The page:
|Born||December 3, 1885|
|Died||September 19, 1944 (aged 58)|
|Coaching career (HC unless noted)|
|Administrative career (AD unless noted)|
|Head coaching record|
|Accomplishments and honors|
|2 OIC (1919, 1920)|
2 SWC (1929, 1932)
2 Big Ten (1935, 1939)
|College Football Hall of Fame|
Inducted in 1971 (profile)
Francis Albert Schmidt (December 3, 1885 – September 19, 1944) was an American football player and coach of football, basketball, and baseball. He served as the head football coach at the University of Tulsa (1919–1921), the University of Arkansas (1922–1928), Texas Christian University (1929–1933), The Ohio State University (1934–1940), and the University of Idaho (1941–1942), compiling a career record of 156–58–11 (.718).
Schmidt's teams were known for trick plays involving multiple laterals and non-standard tackle-eligible, and even guard-eligible, formations. The press labeled Schmidt's approach as the "razzle-dazzle offense." Because Schmidt's teams were known for high scoring, the media nicknamed him Francis "Close the Gates of Mercy" Schmidt. Schmidt was inducted into the College Football Hall of Fame as a coach in 1971.
Schmidt also served as the head basketball coach at Tulsa (1915–1917, 1918–1922), Arkansas (1923–1929), and Texas Christian (1929–1934), compiling a career record of 258–72 (.782), and the head baseball coach at Arkansas (1923–1929), tallying a mark of 38–64 (.373).
Playing career and education
Schmidt was born in Downs, Kansas, and played college football at the University of Nebraska. He earned a varsity letter with the Nebraska Cornhuskers in 1905 and received a Juris Doctor degree from the University of Nebraska–Lincoln College of Law a few years later.
From 1915 through 1916, Schmidt joined the football coaching staff as an assistant at the University of Tulsa. World War I, however, interrupted Schmidt's coaching career. He served in the United States Army and rose to the rank of captain. Schmidt was hired as the Tulsa head football coach in 1919. In his first season, Tulsa finished with a record of 8–0–1 and outscored its opponents 592–27. Schmidt's record at Tulsa was 24–3–2 in three seasons. Schmidt had defeated Arkansas by a score of 63–7 in 1919, and the Razorbacks hired Schmidt away from Tulsa in 1922. In seven years at Arkansas (1922–1928), his record was 41–21–3. While at Arkansas, he was also the coach of the basketball and baseball teams; it was not uncommon during that time for coaches at major universities to coach more than one sport.
Schmidt's most memorable years, however, were at Texas Christian and Ohio State. In five years at TCU (1929–1933), he won two Southwest Conference championships and had a record of 47–6–5 (.853). In seven seasons at Ohio State (1934–1940), Schmidt won two Big Ten Conference titles and was 39–16–1 (.705).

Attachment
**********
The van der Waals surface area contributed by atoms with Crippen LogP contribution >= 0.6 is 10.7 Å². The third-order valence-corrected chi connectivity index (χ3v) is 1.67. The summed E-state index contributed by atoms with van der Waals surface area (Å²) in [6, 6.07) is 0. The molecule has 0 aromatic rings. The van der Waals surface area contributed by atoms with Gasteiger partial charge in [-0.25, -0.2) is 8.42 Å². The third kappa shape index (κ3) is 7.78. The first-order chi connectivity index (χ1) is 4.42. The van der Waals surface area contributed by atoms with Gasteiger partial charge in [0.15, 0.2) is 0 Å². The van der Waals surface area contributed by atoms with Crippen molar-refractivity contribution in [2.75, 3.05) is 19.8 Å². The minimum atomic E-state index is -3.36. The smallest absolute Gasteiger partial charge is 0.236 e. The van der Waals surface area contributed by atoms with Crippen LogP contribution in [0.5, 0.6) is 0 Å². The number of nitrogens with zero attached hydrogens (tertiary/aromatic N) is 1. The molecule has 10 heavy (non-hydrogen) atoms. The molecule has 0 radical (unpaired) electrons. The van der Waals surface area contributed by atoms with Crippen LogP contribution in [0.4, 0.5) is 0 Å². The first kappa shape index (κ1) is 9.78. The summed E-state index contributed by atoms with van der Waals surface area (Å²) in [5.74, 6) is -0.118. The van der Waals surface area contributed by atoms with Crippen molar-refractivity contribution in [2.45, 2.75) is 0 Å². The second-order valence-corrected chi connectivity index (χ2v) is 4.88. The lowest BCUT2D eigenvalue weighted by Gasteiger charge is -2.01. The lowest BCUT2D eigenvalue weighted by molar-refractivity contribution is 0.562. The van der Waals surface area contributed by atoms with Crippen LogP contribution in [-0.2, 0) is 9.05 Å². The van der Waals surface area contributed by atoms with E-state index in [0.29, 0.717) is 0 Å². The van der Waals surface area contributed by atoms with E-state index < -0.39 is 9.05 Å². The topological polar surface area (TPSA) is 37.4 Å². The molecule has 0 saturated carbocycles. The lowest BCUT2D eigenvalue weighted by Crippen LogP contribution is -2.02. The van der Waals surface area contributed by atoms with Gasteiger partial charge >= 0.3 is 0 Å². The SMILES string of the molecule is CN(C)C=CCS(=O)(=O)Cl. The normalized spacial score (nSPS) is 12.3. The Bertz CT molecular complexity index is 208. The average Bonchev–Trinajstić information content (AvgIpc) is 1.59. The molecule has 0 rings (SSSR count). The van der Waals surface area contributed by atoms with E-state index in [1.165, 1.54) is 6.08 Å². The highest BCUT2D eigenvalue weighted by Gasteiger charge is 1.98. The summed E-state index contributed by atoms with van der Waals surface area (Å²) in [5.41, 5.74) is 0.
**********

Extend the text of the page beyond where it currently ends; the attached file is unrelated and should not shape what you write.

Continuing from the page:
Schmidt's most notable contribution to popular culture came in his first year at Ohio State. The Columbus press asked Schmidt about the team's chances of beating rival Michigan. Schmidt replied, "Those fellows put their pants on one leg at a time, the same as everyone else." This phrase had previously been a Texas regionalism, but because of the press attention given to Schmidt, it soon became an internationally known cliché. Ohio State beat Michigan the first four years Schmidt coached there. Since that time, any Ohio State player that defeats Michigan is awarded a "Gold Pants Charm", a gold lapel pin shaped like football pants.
Schmidt finished his football coaching career with a two-year stint at Idaho (1941–1942), then a member of the Pacific Coast Conference, with a 7–12 record. With male civilian enrollment extremely curtailed due to World War II, Idaho (and four of the five other northern division teams) discontinued football before the 1943 season.
While still living in Moscow, Schmidt's health began to fail in the spring of 1944. He spent his last three weeks at St. Luke's Hospital in Spokane, Washington, where he died on September 19 at age 58. He was buried in Kansas, at Riverview Cemetery in Arkansas City.
Head coaching record
|Kendall / Tulsa Orange and Black (Oklahoma Intercollegiate Conference) (1919–1921)|
|Arkansas Razorbacks (Southwest Conference) (1922–1928)|
|TCU Horned Frogs (Southwest Conference) (1929–1933)|
|Ohio State Buckeyes (Big Ten Conference) (1934–1940)|
|Idaho Vandals (Pacific Coast Conference) (1941–1942)|
|National championship �� Conference title Conference division title or championship game berth|
- "Francis Schmidt dies in Spokane". Toledo Blade. (Ohio). INS. September 20, 1944. p. 16. Retrieved May 1, 2012.
- "Coach Schmidt dead, Spokane". Lewiston Morning Tribune. (Idaho). Associated Press. September 20, 1944. p. 7. Retrieved May 1, 2012.
- Blanchette, John (August 12, 2006). "Coach was first Vandal to enter Hall of Fame". Spokesman-Review. (Spokane, Washington). p. C6.
- "Francis Schmidt, formerly of Ohio State, is chosen head football coach at Idaho". Lewiston Morning Tribune. (Idaho). Associated Press. March 17, 1941. p. 6.
- "Vandal coaches". Gem of the Mountains, University of Idaho yearbook. 1942. p. 64.
- "Idaho athletics coaches". Gem of the Mountains, University of Idaho yearbook. 1943. p. 230.
- "Idaho, Washington State, and O.S.C. withdraw from Northern Division football loop". Lewiston Morning Tribune. (Idaho). Associated Press. September 24, 1943. p. 8.
- "Coach Schmidt of Idaho dies". Spokesman-Review. (Spokane, Washington). September 20, 1944. p. 10.
- "Schmidt dies". Spokane Daily Chronicle. (Washington). photo. September 20, 1944. p. 13.
- "Death claims Francis Schmidt, ex-coach at the U. of Idaho". Spokane Daily Chronicle. (Washington). September 20, 1944. p. 13.
- "Texas recalls Francis Schmidt". Spokesman-Review. (Spokane, Washington). Associated Press. September 21, 1944. p. 10.
- Blanchette, John (November 6, 2009). "Schmidt adds spice to UI's tale". Spokesman-Review. (Spokane, Washington).